Ad Hominem


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Ad Hominem

[Latin, To the person.] A term used in debate to denote an argument made personally against an opponent, instead of against the opponent's argument.

References in periodicals archive ?
One of the odder moments in the review leads Pine from an ad hominem attack on Harry White to a dated and misplaced diatribe about the term 'art' music, before arriving at the astonishing conclusion that EMIR 'strongly suggests musical and, dare I say it, social snobbery' (p.
Unabashedly a prosecution," Unhitched does little to stray from the usual ad hominem critiques to which Hitchens is usually subjected.
Ad hominem denigration of the deal's critics is not a worthy or useful line of argument, especially when facing so dangerous an opponent.
Mr Baker frequently resorts to ad hominem, untroubled by the possibility that some who oppose his beloved wind power stations may be greener than he, and maybe even more knowledgeable.
The government also admonishes preachers not to level ad hominem attacks against individuals or criticize the actions of friendly governments.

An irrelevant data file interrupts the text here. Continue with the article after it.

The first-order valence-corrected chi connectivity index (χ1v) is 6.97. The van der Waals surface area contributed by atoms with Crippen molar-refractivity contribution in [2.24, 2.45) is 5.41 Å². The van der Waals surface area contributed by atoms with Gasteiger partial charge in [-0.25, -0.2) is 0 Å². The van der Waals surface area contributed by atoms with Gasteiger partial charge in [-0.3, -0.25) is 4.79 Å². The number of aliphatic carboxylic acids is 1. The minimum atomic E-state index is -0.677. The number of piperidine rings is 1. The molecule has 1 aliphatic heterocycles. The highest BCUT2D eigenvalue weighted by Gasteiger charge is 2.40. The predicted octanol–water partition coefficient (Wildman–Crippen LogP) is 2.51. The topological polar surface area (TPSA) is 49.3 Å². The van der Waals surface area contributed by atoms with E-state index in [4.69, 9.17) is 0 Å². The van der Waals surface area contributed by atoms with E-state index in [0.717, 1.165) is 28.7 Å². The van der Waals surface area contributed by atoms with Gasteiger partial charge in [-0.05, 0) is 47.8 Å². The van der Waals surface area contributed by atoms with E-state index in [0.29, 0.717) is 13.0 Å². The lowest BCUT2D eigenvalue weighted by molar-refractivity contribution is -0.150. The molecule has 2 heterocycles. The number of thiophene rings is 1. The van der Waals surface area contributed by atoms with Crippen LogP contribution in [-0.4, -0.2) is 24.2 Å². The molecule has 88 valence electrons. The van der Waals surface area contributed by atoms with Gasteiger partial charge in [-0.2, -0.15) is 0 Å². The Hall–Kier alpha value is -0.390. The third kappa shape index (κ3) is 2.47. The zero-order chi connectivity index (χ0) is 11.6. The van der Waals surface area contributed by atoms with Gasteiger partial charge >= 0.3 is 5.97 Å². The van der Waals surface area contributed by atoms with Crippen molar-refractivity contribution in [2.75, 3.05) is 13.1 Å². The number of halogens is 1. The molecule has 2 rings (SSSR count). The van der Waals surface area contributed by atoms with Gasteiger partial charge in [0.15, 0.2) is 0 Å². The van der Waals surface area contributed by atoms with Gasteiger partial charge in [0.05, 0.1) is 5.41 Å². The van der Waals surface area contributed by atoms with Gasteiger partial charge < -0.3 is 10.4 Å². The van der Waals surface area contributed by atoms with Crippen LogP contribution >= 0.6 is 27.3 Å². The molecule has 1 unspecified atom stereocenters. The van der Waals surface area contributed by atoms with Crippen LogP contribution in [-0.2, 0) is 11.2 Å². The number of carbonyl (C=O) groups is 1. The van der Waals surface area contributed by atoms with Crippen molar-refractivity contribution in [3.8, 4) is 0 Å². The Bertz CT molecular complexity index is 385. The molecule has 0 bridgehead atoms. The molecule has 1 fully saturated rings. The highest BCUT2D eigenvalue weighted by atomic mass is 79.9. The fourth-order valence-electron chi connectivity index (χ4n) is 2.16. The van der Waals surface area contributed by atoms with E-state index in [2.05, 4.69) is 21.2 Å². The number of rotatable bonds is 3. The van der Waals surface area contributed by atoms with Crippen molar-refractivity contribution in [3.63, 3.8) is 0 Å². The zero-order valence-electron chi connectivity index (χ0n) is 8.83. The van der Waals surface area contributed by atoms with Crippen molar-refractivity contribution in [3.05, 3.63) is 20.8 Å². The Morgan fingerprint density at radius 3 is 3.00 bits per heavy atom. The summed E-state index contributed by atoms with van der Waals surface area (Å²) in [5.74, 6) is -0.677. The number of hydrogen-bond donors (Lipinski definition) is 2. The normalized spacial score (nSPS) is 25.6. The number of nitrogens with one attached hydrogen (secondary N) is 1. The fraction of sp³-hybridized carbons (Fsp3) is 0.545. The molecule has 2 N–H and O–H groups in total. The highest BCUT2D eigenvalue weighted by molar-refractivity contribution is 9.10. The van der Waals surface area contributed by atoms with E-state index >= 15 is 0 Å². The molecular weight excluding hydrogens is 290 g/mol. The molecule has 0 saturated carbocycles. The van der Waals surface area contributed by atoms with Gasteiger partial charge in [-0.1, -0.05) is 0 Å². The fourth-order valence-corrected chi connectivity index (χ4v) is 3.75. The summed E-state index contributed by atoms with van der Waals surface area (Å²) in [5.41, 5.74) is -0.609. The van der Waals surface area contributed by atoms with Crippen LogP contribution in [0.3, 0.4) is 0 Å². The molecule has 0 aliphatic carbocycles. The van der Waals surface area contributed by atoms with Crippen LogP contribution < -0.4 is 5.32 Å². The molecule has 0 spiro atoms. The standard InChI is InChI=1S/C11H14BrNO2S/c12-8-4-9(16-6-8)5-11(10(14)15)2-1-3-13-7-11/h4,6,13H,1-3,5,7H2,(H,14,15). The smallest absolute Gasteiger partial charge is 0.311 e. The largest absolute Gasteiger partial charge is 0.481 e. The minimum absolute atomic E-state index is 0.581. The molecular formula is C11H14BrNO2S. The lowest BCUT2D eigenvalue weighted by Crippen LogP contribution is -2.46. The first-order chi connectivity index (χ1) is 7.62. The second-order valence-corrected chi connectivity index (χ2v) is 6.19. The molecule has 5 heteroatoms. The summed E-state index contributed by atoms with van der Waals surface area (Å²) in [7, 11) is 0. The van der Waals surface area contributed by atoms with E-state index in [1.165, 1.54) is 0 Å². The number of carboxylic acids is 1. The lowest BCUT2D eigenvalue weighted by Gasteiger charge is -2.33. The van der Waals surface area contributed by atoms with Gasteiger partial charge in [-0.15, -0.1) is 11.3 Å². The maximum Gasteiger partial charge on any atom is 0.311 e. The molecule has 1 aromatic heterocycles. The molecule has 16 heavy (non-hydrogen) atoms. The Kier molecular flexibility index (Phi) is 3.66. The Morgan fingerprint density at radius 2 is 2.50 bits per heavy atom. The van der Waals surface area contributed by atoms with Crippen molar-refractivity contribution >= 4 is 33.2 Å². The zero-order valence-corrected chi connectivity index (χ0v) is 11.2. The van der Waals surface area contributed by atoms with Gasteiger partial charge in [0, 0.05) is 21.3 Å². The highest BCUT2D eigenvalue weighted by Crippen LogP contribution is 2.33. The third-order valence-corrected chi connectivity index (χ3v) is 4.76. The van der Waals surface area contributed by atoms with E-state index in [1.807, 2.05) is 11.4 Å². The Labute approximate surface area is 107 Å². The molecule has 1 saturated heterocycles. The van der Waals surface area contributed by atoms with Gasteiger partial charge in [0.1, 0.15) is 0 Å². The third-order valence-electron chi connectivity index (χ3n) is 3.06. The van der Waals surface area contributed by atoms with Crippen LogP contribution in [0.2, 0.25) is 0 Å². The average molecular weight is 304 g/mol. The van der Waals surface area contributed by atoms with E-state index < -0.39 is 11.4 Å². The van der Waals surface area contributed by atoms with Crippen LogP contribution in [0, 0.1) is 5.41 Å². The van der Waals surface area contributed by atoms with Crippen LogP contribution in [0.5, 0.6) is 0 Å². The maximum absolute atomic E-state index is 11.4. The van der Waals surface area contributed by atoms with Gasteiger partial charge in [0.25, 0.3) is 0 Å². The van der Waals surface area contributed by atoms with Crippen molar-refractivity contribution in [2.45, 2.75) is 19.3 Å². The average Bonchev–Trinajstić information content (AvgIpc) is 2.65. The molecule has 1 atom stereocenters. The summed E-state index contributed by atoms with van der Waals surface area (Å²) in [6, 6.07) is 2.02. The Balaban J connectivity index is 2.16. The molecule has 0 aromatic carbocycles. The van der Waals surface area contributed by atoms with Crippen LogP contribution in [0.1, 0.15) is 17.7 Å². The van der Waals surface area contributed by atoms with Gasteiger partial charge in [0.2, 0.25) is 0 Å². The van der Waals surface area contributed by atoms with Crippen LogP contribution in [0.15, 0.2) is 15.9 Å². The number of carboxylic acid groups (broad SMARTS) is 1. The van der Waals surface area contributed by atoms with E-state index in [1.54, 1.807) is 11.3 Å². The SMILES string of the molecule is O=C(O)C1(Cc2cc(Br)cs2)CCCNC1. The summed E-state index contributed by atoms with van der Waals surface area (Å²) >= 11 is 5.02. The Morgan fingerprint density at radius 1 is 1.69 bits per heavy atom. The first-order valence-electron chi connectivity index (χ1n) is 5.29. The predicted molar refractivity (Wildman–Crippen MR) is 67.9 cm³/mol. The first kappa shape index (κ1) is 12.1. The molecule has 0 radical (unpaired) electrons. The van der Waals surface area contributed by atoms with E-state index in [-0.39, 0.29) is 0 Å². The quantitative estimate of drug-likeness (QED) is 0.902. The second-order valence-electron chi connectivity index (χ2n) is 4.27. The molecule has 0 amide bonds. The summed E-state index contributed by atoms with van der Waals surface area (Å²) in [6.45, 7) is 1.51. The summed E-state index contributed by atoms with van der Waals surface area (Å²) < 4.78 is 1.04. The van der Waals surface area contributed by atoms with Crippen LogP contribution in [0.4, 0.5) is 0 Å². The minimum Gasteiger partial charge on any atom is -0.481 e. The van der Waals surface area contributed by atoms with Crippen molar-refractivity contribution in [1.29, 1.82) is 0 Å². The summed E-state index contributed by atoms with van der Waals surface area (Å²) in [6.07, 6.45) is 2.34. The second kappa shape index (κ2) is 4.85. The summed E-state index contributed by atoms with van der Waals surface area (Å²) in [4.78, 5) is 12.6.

YK accused him of promoting Assad to the West-- he denies but stays away from the ad hominem attacks.
Some of these writers went beyond merely criticizing GE[micro]le's views but have been engaged with ad hominem attacks.
Apparently, you are too stupid to comprehend the difference between an insult and an ad hominem argument," someone argued.
As it turned out, nastiness by itself skewed perceptions; the presence of a personal, ad hominem attack within a reader comment led participants to think the risks of the technology were greater.
The unfounded, biased, ad hominem attacks are a disservice to the entire church: the bishops, the laity and your readers.
The new Editor-in-Chief, Janet Seggie, an ad hominem Professor in UCT's Faculty of Health Sciences, takes over as the first-ever woman in the post.
And finally, the ad hominem attack on Pogrebin is completely out of line.